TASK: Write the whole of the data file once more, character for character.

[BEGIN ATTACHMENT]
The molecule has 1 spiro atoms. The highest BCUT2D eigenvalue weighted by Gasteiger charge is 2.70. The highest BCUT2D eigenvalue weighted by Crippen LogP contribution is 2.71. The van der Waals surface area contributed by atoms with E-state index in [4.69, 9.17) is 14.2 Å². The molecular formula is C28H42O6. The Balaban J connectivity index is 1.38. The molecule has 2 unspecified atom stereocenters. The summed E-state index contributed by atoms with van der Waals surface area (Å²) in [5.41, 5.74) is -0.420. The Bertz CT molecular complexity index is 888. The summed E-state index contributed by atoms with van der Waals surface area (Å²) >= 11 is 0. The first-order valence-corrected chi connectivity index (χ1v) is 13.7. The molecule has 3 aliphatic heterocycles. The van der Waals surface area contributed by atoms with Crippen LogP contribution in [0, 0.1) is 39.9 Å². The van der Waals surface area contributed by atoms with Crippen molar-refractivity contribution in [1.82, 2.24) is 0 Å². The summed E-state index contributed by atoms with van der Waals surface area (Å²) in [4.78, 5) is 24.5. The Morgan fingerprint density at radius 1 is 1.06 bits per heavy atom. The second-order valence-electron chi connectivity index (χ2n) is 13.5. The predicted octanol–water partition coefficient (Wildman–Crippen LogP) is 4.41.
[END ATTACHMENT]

The molecule has 1 spiro atoms. The highest BCUT2D eigenvalue weighted by Gasteiger charge is 2.70. The highest BCUT2D eigenvalue weighted by Crippen LogP contribution is 2.71. The van der Waals surface area contributed by atoms with E-state index in [4.69, 9.17) is 14.2 Å². The molecular formula is C28H42O6. The Balaban J connectivity index is 1.38. The molecule has 2 unspecified atom stereocenters. The summed E-state index contributed by atoms with van der Waals surface area (Å²) in [5.41, 5.74) is -0.420. The Bertz CT molecular complexity index is 888. The summed E-state index contributed by atoms with van der Waals surface area (Å²) >= 11 is 0. The first-order valence-corrected chi connectivity index (χ1v) is 13.7. The molecule has 3 aliphatic heterocycles. The van der Waals surface area contributed by atoms with Crippen LogP contribution in [0, 0.1) is 39.9 Å². The van der Waals surface area contributed by atoms with Crippen molar-refractivity contribution in [1.82, 2.24) is 0 Å². The summed E-state index contributed by atoms with van der Waals surface area (Å²) in [4.78, 5) is 24.5. The Morgan fingerprint density at radius 1 is 1.06 bits per heavy atom. The second-order valence-electron chi connectivity index (χ2n) is 13.5. The predicted octanol–water partition coefficient (Wildman–Crippen LogP) is 4.41.